I read with interest a recent article in the Chronicle of Higher Education titled, “High Demand for Science Graduates Enables Them to Pick Their Jobs, Report Says.” The article discussed a recent study, which revealed that graduates who major in science are in high demand in a variety of jobs. It noted that graduates with a bachelor's degree in a science major earn greater salaries than those with a master's degree in non-science majors. Forty-seven percent of graduates with a bachelor’s degree in a science field earn more than even those with a doctorate in other fields.
Other studies have stressed the national need for more students who are trained in the STEM (science, technology, engineering and math) fields. A few years ago, the National Academies of Sciences wrote a report called, “The Gathering Storm” which found that the U.S. must produce more students interested in these fields in order to remain competitive in the global economy. It noted that innovation is the prerequisite for developing the new ideas that will produce jobs in the future. Such innovation requires more people trained in math and science. This, however, is where the crisis emerges. We, in the U.S., are falling behind other countries in producing individuals with skills in those fields.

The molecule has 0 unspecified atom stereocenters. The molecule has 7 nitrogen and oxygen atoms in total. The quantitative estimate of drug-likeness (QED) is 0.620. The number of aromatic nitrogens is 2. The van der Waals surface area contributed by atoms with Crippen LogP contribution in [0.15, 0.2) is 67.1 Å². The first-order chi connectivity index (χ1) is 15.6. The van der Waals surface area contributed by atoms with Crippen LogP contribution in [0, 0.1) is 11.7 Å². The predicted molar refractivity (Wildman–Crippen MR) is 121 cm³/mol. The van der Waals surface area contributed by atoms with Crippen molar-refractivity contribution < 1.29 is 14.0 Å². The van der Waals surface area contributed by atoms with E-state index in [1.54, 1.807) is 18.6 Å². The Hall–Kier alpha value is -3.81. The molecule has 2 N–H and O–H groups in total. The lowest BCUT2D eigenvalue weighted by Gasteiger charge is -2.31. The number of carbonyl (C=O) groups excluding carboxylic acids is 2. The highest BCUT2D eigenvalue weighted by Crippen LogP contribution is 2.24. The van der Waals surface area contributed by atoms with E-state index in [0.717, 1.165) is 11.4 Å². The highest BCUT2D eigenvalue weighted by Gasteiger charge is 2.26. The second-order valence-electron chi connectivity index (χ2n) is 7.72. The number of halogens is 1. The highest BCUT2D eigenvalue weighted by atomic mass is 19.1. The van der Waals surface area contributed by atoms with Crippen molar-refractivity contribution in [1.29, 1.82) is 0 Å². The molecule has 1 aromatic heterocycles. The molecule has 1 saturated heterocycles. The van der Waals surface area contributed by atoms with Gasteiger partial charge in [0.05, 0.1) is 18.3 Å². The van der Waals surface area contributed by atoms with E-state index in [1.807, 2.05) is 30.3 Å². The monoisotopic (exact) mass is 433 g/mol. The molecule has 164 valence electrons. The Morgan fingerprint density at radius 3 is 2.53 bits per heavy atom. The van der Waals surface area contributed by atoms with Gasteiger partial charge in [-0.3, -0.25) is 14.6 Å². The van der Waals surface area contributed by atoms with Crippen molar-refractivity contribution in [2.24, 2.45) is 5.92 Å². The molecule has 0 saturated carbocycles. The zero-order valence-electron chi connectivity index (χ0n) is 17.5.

Our new Integrated Center for Math and Science, which will open in fall of 2012, will be the finest facility in the region for preparing students in the fields of science and math. The Center will include labs and classrooms with the latest equipment and technology. A distinguishing feature of the Center is the range of spaces that will enable us to expand opportunities for undergraduate students to work with faculty members on exciting research projects. These projects will stress interdisciplinary and collaborative learning, allowing students to develop an appreciation for both the theoretical and the practical application of science and math.
Nazareth is pleased that it will take a leadership role in the region for offering precisely the kind of educational experiences needed to meet the national demand for students who are well prepared in science and math fields.